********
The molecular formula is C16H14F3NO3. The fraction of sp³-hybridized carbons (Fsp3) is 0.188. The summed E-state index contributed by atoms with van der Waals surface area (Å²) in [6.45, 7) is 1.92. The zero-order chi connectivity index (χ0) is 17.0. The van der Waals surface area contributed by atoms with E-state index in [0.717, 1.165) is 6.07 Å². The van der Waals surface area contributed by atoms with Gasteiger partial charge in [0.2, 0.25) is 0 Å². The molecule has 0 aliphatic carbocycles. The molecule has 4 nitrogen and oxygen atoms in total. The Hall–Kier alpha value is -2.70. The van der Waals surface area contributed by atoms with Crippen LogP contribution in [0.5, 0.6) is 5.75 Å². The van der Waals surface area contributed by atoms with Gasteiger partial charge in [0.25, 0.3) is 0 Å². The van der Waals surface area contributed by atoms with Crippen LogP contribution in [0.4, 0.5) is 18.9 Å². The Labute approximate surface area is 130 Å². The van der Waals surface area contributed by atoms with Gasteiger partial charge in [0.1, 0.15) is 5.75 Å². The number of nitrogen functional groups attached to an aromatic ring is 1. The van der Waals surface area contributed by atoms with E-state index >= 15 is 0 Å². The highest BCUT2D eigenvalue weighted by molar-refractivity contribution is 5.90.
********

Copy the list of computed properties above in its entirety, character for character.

The molecular formula is C16H14F3NO3. The fraction of sp³-hybridized carbons (Fsp3) is 0.188. The summed E-state index contributed by atoms with van der Waals surface area (Å²) in [6.45, 7) is 1.92. The zero-order chi connectivity index (χ0) is 17.0. The van der Waals surface area contributed by atoms with E-state index in [0.717, 1.165) is 6.07 Å². The van der Waals surface area contributed by atoms with Gasteiger partial charge in [0.2, 0.25) is 0 Å². The molecule has 0 aliphatic carbocycles. The molecule has 4 nitrogen and oxygen atoms in total. The Hall–Kier alpha value is -2.70. The van der Waals surface area contributed by atoms with Crippen LogP contribution in [0.5, 0.6) is 5.75 Å². The van der Waals surface area contributed by atoms with Gasteiger partial charge in [0.25, 0.3) is 0 Å². The van der Waals surface area contributed by atoms with Crippen LogP contribution in [0.4, 0.5) is 18.9 Å². The Labute approximate surface area is 130 Å². The van der Waals surface area contributed by atoms with Gasteiger partial charge in [0.1, 0.15) is 5.75 Å². The number of nitrogen functional groups attached to an aromatic ring is 1. The van der Waals surface area contributed by atoms with E-state index >= 15 is 0 Å². The highest BCUT2D eigenvalue weighted by molar-refractivity contribution is 5.90.